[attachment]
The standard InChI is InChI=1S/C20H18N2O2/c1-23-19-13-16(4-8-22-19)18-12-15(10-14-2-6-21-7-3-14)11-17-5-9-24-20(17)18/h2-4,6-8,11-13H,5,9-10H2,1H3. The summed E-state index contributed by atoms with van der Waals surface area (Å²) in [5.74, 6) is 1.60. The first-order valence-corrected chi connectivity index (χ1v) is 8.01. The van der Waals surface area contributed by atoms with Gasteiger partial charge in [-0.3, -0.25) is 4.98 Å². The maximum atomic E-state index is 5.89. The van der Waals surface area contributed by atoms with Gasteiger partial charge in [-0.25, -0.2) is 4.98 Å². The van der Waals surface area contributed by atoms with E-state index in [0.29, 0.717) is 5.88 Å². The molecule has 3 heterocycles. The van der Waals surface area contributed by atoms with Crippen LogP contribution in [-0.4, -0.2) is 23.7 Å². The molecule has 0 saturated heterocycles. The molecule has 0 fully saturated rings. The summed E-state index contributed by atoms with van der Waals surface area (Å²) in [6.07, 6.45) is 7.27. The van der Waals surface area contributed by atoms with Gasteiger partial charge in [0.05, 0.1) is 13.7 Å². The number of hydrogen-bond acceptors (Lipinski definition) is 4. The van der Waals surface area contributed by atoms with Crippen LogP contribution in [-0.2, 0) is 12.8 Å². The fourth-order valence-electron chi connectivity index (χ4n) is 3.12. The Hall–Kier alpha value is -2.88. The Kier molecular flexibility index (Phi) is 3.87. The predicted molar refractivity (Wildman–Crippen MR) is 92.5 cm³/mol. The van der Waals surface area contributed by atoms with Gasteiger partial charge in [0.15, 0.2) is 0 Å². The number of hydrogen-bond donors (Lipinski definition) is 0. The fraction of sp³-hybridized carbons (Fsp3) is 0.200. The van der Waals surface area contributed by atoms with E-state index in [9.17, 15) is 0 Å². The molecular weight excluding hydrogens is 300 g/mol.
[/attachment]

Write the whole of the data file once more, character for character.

The standard InChI is InChI=1S/C20H18N2O2/c1-23-19-13-16(4-8-22-19)18-12-15(10-14-2-6-21-7-3-14)11-17-5-9-24-20(17)18/h2-4,6-8,11-13H,5,9-10H2,1H3. The summed E-state index contributed by atoms with van der Waals surface area (Å²) in [5.74, 6) is 1.60. The first-order valence-corrected chi connectivity index (χ1v) is 8.01. The van der Waals surface area contributed by atoms with Gasteiger partial charge in [-0.3, -0.25) is 4.98 Å². The maximum atomic E-state index is 5.89. The van der Waals surface area contributed by atoms with Gasteiger partial charge in [-0.25, -0.2) is 4.98 Å². The van der Waals surface area contributed by atoms with E-state index in [0.29, 0.717) is 5.88 Å². The molecule has 3 heterocycles. The van der Waals surface area contributed by atoms with Crippen LogP contribution in [-0.4, -0.2) is 23.7 Å². The molecule has 0 saturated heterocycles. The molecule has 0 fully saturated rings. The summed E-state index contributed by atoms with van der Waals surface area (Å²) in [6.07, 6.45) is 7.27. The van der Waals surface area contributed by atoms with Gasteiger partial charge in [0.05, 0.1) is 13.7 Å². The number of hydrogen-bond acceptors (Lipinski definition) is 4. The van der Waals surface area contributed by atoms with Crippen LogP contribution in [-0.2, 0) is 12.8 Å². The fourth-order valence-electron chi connectivity index (χ4n) is 3.12. The Hall–Kier alpha value is -2.88. The Kier molecular flexibility index (Phi) is 3.87. The predicted molar refractivity (Wildman–Crippen MR) is 92.5 cm³/mol. The van der Waals surface area contributed by atoms with Gasteiger partial charge in [0.15, 0.2) is 0 Å². The number of hydrogen-bond donors (Lipinski definition) is 0. The fraction of sp³-hybridized carbons (Fsp3) is 0.200. The van der Waals surface area contributed by atoms with E-state index in [9.17, 15) is 0 Å². The molecular weight excluding hydrogens is 300 g/mol.